Regardless of where a child is educated, home or at school, the issue of assessment will arise. While testing has become such a commonplace occurrence in our education system, it should never be done without clear purpose and forethought. It is important to remember that there are different types of assessment, each with a different purpose and each will include similar yet different set of instrumentation.
First, there is the yes/no assessment. This type of assessment commonly answers the question "is my child gifted?" A yes/no assessment will be required for programs that have entrance requirements. All too often, the score becomes more important than the performance, which on face value is not a problem. The problems occur when we try to use the results of such an assessment to answer other questions about how a child learns or what should be done for the child beyond the entrance requirements. One test, particularly an IQ test, while it does provide invaluable information about cognitive function, does not provide enough information to drive instruction. For example, a child with advanced sequential abilities might be good at math or even reading comprehension because both of these areas require the ability to sequence (numbers or words). This is only an hypothesis that should be tested further, using an outcome measure based on content area to support the indicator of potential.
Next there is the "what now?" assessment where we try to pinpoint areas of strength to guide programming decisions. Generally this is accomplished by looking at measures of ability, aptitude, and even learning style. In a “what now” assessment we are looking at potential and other innate abilities to help find the right general placement for a child with a specific learning ability or preference. This level of assessment informs us about the information and skills the child has with regard to specific domains or content areas. Using standardized achievement tests will give us insight into the level of ability, as compared to the norm population, that the child has and help design a general plan for programming. This type of assessment will tell us that a child has ability in math and as such should have that curriculum advanced in some way. We can also learn that a child has outstanding verbal ability and written skills, thus benefitting from advanced work in language arts. In some cases, this type of assessment can describe functioning in specific areas within the curriculum and identify benchmarks and indicators to create an individual plan for the child. Guiding instruction is best accomplished by the next category of assessment.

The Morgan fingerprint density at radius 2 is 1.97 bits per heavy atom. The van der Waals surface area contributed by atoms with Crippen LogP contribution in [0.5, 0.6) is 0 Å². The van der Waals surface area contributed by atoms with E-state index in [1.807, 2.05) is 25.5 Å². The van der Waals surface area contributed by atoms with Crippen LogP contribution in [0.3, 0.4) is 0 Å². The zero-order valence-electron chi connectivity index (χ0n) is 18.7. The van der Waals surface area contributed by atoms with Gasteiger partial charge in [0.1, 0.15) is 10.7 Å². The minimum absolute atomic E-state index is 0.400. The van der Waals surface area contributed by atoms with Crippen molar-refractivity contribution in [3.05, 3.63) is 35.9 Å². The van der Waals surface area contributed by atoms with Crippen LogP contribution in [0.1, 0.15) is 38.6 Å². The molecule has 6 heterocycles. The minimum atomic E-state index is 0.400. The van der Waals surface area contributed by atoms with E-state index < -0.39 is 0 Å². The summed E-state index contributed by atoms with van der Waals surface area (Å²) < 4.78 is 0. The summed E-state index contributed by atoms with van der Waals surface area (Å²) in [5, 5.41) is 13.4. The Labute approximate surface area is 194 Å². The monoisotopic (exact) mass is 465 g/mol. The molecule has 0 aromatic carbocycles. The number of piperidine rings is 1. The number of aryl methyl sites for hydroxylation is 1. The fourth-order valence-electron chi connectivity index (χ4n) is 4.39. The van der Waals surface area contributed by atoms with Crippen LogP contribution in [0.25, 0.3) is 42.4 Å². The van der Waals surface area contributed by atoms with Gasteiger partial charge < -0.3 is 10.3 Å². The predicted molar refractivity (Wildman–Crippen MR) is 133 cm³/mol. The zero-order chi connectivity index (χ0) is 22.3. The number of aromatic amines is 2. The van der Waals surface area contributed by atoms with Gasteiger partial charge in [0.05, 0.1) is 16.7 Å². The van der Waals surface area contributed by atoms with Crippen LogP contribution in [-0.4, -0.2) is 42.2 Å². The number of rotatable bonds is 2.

The final level is the "what next" assessment. This requires a curriculum based assessment that guides what happens in the classroom. Curriculum based assessment tells us what specific information or skills the child has mastered using the expected curriculum as a benchmark. We begin with the material we anticipate to teach and test the child to see what specific items s/he has mastered thus allowing for a more individual learning experience. The most common form of this type of assessment occurs when the teacher uses pre-tests before a lesson or unit. Information from the pre-tests is used to eliminate or augment material based on the needs of the students. Another method that provides formative information are short-cycle diagnostic testing used to determine how well students perform and adjust instruction to match. Such assessment can be either criterion referenced, created by teachers based on lesson plans or standardized using assessments based on curriculum driven by state standards.
Parents can use the information in each type of assessment to help make decisions but should always compare results to what you know about your child. Your expertise is invaluable to the assessment process because no test can tell you what you already know about your child’s ability, emotional functioning, and style preferences. Children learn very quickly that actions have consequences, and whether they are informed about the results of an evaluation, they begin early to understand that their performance on a test will affect what happens and how people treat them. All decisions about when and how to test must be mitigated by the social and emotional ramifications for the child who may equate self-worth with performance on the test. To sum it up, having clear expectations for what you want to know will determine the outcomes you expect and influence the choices you make.
This article is provided as a service of the Davidson Institute for Talent Development, a 501(c)3 nonprofit dedicated to supporting profoundly gifted young people 18 and under. To learn more about the Davidson Institute’s programs, please visit www.DavidsonGifted.org.
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